07 May 2020 Marsha Tusk
Ukraine Diverts Free Nuclear Plant Power For Transaction Processing Operations
As the crypto world prepares for the third Bitcoin halving, the Ukrainian Ministry of Energy and Environment (MEE) proposed the excess electrical power generated from the power plants to be relocated into processing transactions.
Currently, Ukraine has dropped its power consumption drastically, as many businesses are shutting down operations due to the COVID-19 virus outbreak. The MEE suggested transaction processing as a “perfect tool for using leftover electricity, as well as economic and social development.”
“Having such excess means we can direct it to various sectors like cryptocurrencies. This way, we would keep the minimal loads on the nuclear power plants, as well as grant the chance of crypto-oriented businesses to receive fresh funds from transaction processing. Also, by directing the power into transaction processing, we are creating an entirely new approach to the world of cryptocurrencies and digital economies,” the Ministry stated.
The problem with excess electricity occurs because Ukrainian nuclear power plants have to produce a guaranteed minimum of electricity each month. However, due to widespread energy-consuming businesses shutdowns, the quantity of electric power remains unused. The current power cost per Kilowatt of electricity in Ukraine is around $75/MWh.
The news comes amid more countries opening their doors to digital currency transaction processing companies. Recently, the Iranian government gave the “thumbs up” and licensed Turkish transaction processing company iMiner. The license means iMiner would become the largest crypto transaction processor in Iran. iMiner’s license also covers trading and custodial services. The Turkish payment processor is going to facilitate a $7,3 million investment into the mining farm. The farm itself is expected to be able to work with a maximum load of 96,000 terra hash per second (TH/s). Over 6,000 machines would do the computing power. In 2019 alone, the Iranian government gave over 1,000 licenses to both individuals and companies, which process transactions with a reported 148,000 ASIC-based mining rigs.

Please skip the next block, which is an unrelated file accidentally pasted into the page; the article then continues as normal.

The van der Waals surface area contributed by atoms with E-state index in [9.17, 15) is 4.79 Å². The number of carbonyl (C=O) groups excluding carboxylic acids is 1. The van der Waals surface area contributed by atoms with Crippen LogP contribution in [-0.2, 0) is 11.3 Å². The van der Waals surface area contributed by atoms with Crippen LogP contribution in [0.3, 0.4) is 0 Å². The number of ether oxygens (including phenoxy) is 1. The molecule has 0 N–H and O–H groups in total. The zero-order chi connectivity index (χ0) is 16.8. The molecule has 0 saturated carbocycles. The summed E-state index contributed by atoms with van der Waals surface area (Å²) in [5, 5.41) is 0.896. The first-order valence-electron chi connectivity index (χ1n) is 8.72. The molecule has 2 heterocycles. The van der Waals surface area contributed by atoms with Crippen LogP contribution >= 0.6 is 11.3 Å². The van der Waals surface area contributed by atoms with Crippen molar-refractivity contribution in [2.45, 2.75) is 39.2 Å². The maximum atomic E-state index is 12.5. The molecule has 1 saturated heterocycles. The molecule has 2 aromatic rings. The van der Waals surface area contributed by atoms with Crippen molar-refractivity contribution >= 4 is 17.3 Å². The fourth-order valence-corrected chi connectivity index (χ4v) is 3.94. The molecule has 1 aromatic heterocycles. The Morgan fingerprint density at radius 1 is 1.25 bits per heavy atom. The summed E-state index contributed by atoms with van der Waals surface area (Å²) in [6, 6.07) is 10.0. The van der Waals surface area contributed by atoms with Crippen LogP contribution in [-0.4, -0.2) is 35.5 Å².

Furthermore, governments, which are usually harder to adopt new technologies, seem to find the benefits of granting transaction processors to works, are now focusing on creating the foundations of their digital economies. Iran, for example, needs a digital economy if a new war conflict with the U.S. arises. Ukraine also sees its geopolitical dependence from Russia and seeks alternative funding routes.